ALRIGHT MY FRIEND I have received about six messages in this vein since yesterday, but I worked for thirteen hours today and I have no time for this nonsense. Short answer: YES. 

I’m gonna summarize some salient points on why pandas are awful from a conservation standpoint:

  • PANDAS LITERALLY CANNOT MATE IN CAPTIVITY. IT’S UNBELIEVABLE
  • Artificial insemination and hand-rearing of cubs are basically standard practice, and still they usually die. At what point is it reasonable to give up because I think we hit it DECADES AGO
  • In 35 years, only 90 cubs have been born in captivity outside of China
  • Wild panda numbers have increased a bare (bear?) 200 individuals in 10 years, despite literal billions of dollars being poured into conservation
  • NO OTHER AREA OF ANIMAL CONSERVATION EVEN COMES CLOSE TO THE MONEY BEING POURED INTO PANDAS. NONE
  • And yet we’ve managed to literally rebuild populations of black-footed ferrets, oryx, and California condors with exponentially less money
  • Despite all of this, only 10 pandas have been released since the 80s, and all but two died
  • I bet you wouldn’t have guessed that it’s because their habitat is destroyed and fragmentary and barely protected!!!!!! 
  • The only good thing about panda conservation is that protecting their range is also protecting tons of other species. Which would be great, if more of their range was being protected effectively.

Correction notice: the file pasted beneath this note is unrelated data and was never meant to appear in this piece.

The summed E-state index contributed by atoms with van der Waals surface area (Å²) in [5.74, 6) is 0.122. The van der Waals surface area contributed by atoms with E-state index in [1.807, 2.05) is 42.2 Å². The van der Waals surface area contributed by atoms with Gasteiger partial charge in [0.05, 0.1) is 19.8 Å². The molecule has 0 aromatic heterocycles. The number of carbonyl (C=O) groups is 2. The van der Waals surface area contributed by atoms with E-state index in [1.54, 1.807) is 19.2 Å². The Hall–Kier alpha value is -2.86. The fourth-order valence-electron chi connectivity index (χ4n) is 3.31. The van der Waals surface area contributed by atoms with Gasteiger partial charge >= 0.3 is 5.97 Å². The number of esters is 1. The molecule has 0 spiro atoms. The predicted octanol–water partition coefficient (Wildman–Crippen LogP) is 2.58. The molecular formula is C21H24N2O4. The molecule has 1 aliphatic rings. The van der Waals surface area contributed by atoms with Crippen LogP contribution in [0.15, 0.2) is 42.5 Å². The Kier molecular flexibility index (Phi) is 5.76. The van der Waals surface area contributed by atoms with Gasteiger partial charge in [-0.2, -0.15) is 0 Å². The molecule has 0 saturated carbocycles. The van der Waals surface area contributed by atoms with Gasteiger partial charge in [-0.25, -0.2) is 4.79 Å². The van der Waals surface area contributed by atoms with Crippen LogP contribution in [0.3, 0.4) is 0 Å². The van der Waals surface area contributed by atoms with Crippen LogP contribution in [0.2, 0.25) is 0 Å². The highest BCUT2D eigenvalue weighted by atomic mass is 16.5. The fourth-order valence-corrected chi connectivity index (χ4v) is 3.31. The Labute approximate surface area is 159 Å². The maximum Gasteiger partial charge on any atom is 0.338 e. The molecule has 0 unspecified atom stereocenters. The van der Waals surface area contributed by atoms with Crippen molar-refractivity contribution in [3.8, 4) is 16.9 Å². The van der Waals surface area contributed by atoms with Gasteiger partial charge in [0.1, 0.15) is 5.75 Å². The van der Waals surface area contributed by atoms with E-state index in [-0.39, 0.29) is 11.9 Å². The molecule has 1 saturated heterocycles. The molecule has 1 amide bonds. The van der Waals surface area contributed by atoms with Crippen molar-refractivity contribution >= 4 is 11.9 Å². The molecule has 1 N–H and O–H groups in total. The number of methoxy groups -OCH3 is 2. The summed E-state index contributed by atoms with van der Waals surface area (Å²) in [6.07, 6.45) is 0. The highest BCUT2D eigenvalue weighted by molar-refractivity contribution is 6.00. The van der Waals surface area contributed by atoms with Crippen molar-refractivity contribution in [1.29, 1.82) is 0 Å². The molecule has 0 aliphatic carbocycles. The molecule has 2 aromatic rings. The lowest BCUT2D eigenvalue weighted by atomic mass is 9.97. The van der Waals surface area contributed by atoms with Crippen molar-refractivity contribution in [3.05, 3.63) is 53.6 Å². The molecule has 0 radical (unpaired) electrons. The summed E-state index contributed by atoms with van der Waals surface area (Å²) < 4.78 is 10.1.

• There is way more money in keeping captive pandas captive than in releasing them!! surprise!!!!!!
  • Zoos pay a lot of money to get pandas on loan because people just LOVE looking at pandas and they can’t afford to house and care for their other animals without people coming to visit! Or do any kind of conservation whatsoever!! Panda-economics! (this is kind of a pro as opposed to a con but its the kind of pro that makes me feel like I need a shower)
  • Pandas are endangered and sort of have a role in spreading bamboo seeds around, so they get billions of dollars. Every shark ever is MORE endangered, and without them the entire ocean ecosystem would collapse, but that’s fine they don’t need money (I’m not bitter) ((I am bitter))

I’m gonna be frank with you. We are in the middle of a mass extinction event, caused by us. Not to be a downer (jk, I’m gonna) but we’re already driving so many species to extinction that we cannot afford to save them all with the money and interest that is in conservation right now. 

Instead, we have to do some kind of awful extinction triage and assess which animals will do the most good to work to conserve - and getting into keystone species, ecosystem engineers, and other truly integral species is a whole other can of worms I’m not gonna touch on - but there are animals that are “more important” in a certain sense than others, in that they can support or affect a much wider range of other species than another